A Publication of WTVP

It’s important to know your score, what factors affect it, and how you can keep it in good standing.

Have historically low interest rates caused you to consider refinancing your home mortgage? If so, you are certainly not alone. Unsurprisingly, however, the financial standards imposed by lenders are considerably more stringent today than they were in the go-go days prior to the housing crisis. And to qualify for refinancing at today’s historically low interest rates, you must demonstrate a good credit history and respectable credit score.

FICO Scores: A Numbers Game
The FICO score (an acronym for its creators, the Fair Isaac Corporation) is a number that summarizes your credit risk. Lenders use it to gauge how likely you are to repay debts on time and make credit decisions, such as the interest rate you get when you apply for a loan. How widespread is the use of FICO scores? Ninety of the top 100 largest U.S. financial institutions use the FICO score to make consumer credit decisions, according to

A typical credit score will range between 300 and 850 points. Generally speaking, higher scores are presumed to represent lower risks—the more attractive your score might be to a lender, the better the pricing you may be offered and the more money you may save over time.

For instance, at current rates, a borrower with a credit score between 760 and 850 can expect to pay a rate of 3.936 percent on a 30-year, $300,000 fixed-rate mortgage, according to’s Loan Savings Calculator. By contrast, an individual with a score of between 620 and 639 can expect a rate of 5.525 percent, which amounts to an extra $287 in monthly payments and an additional $103,275 in total interest paid over the life of the mortgage.

Factors That Determine Your Score
Credit reports—and the credit scores generated from them—are compiled by the three major credit reporting agencies, Equifax, Experian and TransUnion, based on information provided by creditors. These agencies generate scores using a proprietary formula that assigns weightings to five main factors:

How FICO Scores Break Down
The percentages in the chart above reflect how important each of the five main categories is in determining your FICO score. These percentages are based on the importance of the categories for the general population. For particular groups—for example, people who have not been using credit long—the relative importance of these categories may be different.

Additional Considerations
While the above are considered standard elements for lenders to scrutinize in the approval process, the following additional types of information may weigh in lenders’ deliberations:

Credit inquiries. Credit inquiries are placed on your credit report when an individual or agency has requested to view your credit file. “Hard” inquiries, which appear whenever you apply for a loan or credit card, may have a negative impact on your credit score. “Soft” inquiries, which are unrelated to a new financial obligation (e.g., a credit check by a prospective employer or your own request to review your credit report), have a lesser impact on your credit score. While inquiries don’t count as much as payment history, credit utilization and other factors that contribute to your score, a high number of inquiries may indicate that you are struggling financially or are attempting to secure more credit than you can reasonably afford.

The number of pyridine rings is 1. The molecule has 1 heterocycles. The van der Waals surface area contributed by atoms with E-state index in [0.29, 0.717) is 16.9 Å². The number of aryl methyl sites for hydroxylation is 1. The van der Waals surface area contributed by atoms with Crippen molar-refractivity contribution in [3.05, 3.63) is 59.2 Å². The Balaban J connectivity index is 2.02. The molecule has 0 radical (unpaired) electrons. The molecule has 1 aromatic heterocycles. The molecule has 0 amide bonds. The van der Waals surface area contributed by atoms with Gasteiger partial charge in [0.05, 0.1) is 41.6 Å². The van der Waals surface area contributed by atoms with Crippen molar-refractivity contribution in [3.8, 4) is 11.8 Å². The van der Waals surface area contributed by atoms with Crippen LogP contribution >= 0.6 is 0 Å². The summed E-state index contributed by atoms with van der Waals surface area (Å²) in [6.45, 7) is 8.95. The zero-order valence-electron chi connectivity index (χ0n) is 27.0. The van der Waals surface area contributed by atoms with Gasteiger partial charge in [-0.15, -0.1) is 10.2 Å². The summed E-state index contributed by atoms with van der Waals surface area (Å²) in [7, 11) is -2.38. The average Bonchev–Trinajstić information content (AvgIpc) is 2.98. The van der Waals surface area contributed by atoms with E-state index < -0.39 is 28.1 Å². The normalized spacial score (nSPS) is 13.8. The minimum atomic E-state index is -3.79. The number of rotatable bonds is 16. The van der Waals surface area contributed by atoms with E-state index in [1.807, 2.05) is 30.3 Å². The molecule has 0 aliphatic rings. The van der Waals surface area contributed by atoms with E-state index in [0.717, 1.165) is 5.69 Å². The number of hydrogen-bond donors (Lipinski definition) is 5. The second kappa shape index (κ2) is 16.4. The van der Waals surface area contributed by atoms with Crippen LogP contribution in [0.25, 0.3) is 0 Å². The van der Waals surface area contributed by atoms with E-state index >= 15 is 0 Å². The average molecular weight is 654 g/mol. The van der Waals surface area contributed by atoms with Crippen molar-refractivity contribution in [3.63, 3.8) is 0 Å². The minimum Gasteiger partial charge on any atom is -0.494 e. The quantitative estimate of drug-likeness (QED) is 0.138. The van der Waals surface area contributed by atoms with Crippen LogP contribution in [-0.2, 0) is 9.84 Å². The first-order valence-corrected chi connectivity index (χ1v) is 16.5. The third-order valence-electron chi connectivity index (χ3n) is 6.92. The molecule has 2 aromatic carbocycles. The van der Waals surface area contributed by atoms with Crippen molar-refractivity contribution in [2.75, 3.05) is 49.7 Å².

Debt-to-income ratio. Your debt-to-income (DTI) ratio compares the difference between your gross monthly income and the monthly amount you spend to maintain all types of debt. Banks and other lenders study how much debt their customers can take on before they may start having financial difficulties, and use this knowledge to set lending amounts. The preferred maximum DTI ratio varies from lender to lender, but it is often around 36 percent. Because your DTI ratio is not typically included in credit reports, prospective lenders may calculate it using your loan application, paystubs and/or your W-2. It’s also easy to do yourself: simply add up all of your monthly debt and divide the total by your gross monthly income. This is your debt-to-income ratio.

First Things First
Since lenders will typically compare your credit scores from the big three credit reporting agencies, your first move should be to obtain current copies of your credit reports and review them for accuracy. All U.S. consumers are entitled to a free credit report each year from all three. You can request your reports at Note, however, that unlike credit reports, your credit score is not free. You can purchase your score from one of the credit agencies or from

Credit Score Housekeeping
Here are a few takeaways for raising or maintaining a higher credit score:

Understanding your credit score and how it affects your overall financial well-being is vital to sound financial management. Contact your financial advisor for more information about managing credit and debt. iBi

Cathy S. Butler, CFP, CRPC is a financial advisor with the Butler/Luthy Group of Morgan Stanley. For more information, visit